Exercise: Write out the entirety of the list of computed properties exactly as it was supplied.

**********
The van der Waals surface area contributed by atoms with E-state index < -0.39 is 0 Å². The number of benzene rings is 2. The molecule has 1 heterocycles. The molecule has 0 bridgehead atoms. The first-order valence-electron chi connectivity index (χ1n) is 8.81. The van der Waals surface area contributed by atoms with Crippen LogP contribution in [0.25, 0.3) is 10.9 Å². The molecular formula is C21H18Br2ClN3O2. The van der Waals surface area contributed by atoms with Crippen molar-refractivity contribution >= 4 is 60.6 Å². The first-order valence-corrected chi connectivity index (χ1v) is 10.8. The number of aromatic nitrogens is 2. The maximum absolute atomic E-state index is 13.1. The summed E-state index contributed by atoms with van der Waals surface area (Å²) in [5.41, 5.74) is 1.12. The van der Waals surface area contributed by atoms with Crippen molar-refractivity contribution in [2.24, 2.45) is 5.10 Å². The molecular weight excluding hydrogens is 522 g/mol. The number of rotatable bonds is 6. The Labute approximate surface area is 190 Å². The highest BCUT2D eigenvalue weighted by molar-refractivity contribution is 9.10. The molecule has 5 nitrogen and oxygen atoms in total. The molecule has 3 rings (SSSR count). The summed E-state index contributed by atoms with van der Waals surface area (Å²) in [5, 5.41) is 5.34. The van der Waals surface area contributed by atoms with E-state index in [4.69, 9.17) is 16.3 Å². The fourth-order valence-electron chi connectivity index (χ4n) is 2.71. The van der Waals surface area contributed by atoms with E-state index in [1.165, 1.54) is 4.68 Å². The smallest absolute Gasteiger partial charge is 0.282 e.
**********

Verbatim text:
The van der Waals surface area contributed by atoms with E-state index < -0.39 is 0 Å². The number of benzene rings is 2. The molecule has 1 heterocycles. The molecule has 0 bridgehead atoms. The first-order valence-electron chi connectivity index (χ1n) is 8.81. The van der Waals surface area contributed by atoms with Crippen LogP contribution in [0.25, 0.3) is 10.9 Å². The molecular formula is C21H18Br2ClN3O2. The van der Waals surface area contributed by atoms with Crippen molar-refractivity contribution >= 4 is 60.6 Å². The first-order valence-corrected chi connectivity index (χ1v) is 10.8. The number of aromatic nitrogens is 2. The maximum absolute atomic E-state index is 13.1. The summed E-state index contributed by atoms with van der Waals surface area (Å²) in [5.41, 5.74) is 1.12. The van der Waals surface area contributed by atoms with Crippen molar-refractivity contribution in [2.24, 2.45) is 5.10 Å². The molecular weight excluding hydrogens is 522 g/mol. The number of rotatable bonds is 6. The Labute approximate surface area is 190 Å². The highest BCUT2D eigenvalue weighted by molar-refractivity contribution is 9.10. The molecule has 5 nitrogen and oxygen atoms in total. The molecule has 3 rings (SSSR count). The summed E-state index contributed by atoms with van der Waals surface area (Å²) in [5, 5.41) is 5.34. The van der Waals surface area contributed by atoms with E-state index in [4.69, 9.17) is 16.3 Å². The fourth-order valence-electron chi connectivity index (χ4n) is 2.71. The van der Waals surface area contributed by atoms with E-state index in [1.165, 1.54) is 4.68 Å². The smallest absolute Gasteiger partial charge is 0.282 e.